Friday, 26 October 2012 08:09

Renovations and changes for Brooks Library

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The Brooks Library has undergone some much-needed renovations, especially in the children’s area and has a new logo. The Brooks Library has undergone some much-needed renovations, especially in the children’s area and has a new logo. Image contributed

Regular users of the Brooks Public Library likely noticed some changes to the inside of the facility earlier this month.

The library was closed for two weeks, re-opening just after Thanksgiving, after completing a much-needed renovation.
The biggest changes are in the children’s area and in the organization of the non-fiction books. Those books are now organized according to subject rather than by using the dewy decimal system.
“It’s a huge change,” says Sarah McCormack, head librarian. “We’re the first library in Alberta to do it.”
The non-fiction books are now sorted based upon subject, using more general terms most people understand.
Library users will likely find browsing the non-fiction section in the Brooks library will be similar to that of browsing in their favourite bookstores.
Library officials have found the books can be better organized using the new system and subject clusters can be created. For example, topics of interest to teens can be grouped together closer to the teen section, while a parenting/home décor/cooking section may interest homemakers. Sports/recreation and graphic novels likely will interest male readers and are grouped together for convenience.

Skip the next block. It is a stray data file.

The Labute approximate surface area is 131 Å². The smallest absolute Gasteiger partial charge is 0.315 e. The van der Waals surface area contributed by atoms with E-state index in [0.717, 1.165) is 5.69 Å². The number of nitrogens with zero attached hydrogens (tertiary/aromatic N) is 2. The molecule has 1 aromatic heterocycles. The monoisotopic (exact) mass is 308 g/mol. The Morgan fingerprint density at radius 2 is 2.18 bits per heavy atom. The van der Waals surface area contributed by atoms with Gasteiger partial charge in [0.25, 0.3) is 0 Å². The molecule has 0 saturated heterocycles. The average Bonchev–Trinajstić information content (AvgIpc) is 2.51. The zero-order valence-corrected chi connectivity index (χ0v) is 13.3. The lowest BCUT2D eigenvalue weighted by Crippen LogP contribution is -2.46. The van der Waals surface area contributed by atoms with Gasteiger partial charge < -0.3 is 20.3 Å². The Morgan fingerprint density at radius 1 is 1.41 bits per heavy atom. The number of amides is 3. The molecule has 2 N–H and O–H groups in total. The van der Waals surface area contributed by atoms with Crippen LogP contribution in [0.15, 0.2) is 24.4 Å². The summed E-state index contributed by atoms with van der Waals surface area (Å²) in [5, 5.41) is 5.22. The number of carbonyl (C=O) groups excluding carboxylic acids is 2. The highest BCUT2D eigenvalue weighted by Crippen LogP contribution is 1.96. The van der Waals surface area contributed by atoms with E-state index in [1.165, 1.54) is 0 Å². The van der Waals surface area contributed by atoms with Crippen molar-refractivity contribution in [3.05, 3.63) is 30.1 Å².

The children’s area has also undergone a facelift. The castle structure has been repainted to look like stone thanks to the talent of a library staff member and there are new window seats and more open space to enjoy. The shelving in the children’s area has been lowered to cater to children’s height.
The City of Brooks paid for new carpet and a new logo has been unveiled.
People standing straight in a row resembles a library barcode and the colours have significance. The green represents the fact the library sits next to Evergreen Park, the blue represents the expanse of blue skies in Alberta and the multi-colours represent the multicultural nature of the community.
A grant has been applied for to help pay for the costs of the updates, but McCormack hasn’t yet heard if it has been approved. If not, the Friends of the Library have said they will help with the costs already incurred.
McCormack says if the grant is approved it includes funding for some murals for inside the library. Next year, officials will turn their energy to the outside of the library to beautify the garden areas and work on the teen area.
“It seems to be overwhelmingly positive,” says McCormack about the changes so far. “Our goal is to create a welcoming environment for everybody. We’ve always had a great collection, but we haven’t always been a place to stay.”
McCormack encourages residents to give their feedback to the library about what they like or don’t like.
Office doors are always — proverbially — open, she adds.

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Rose Sanchez

Assistant Managing Editor

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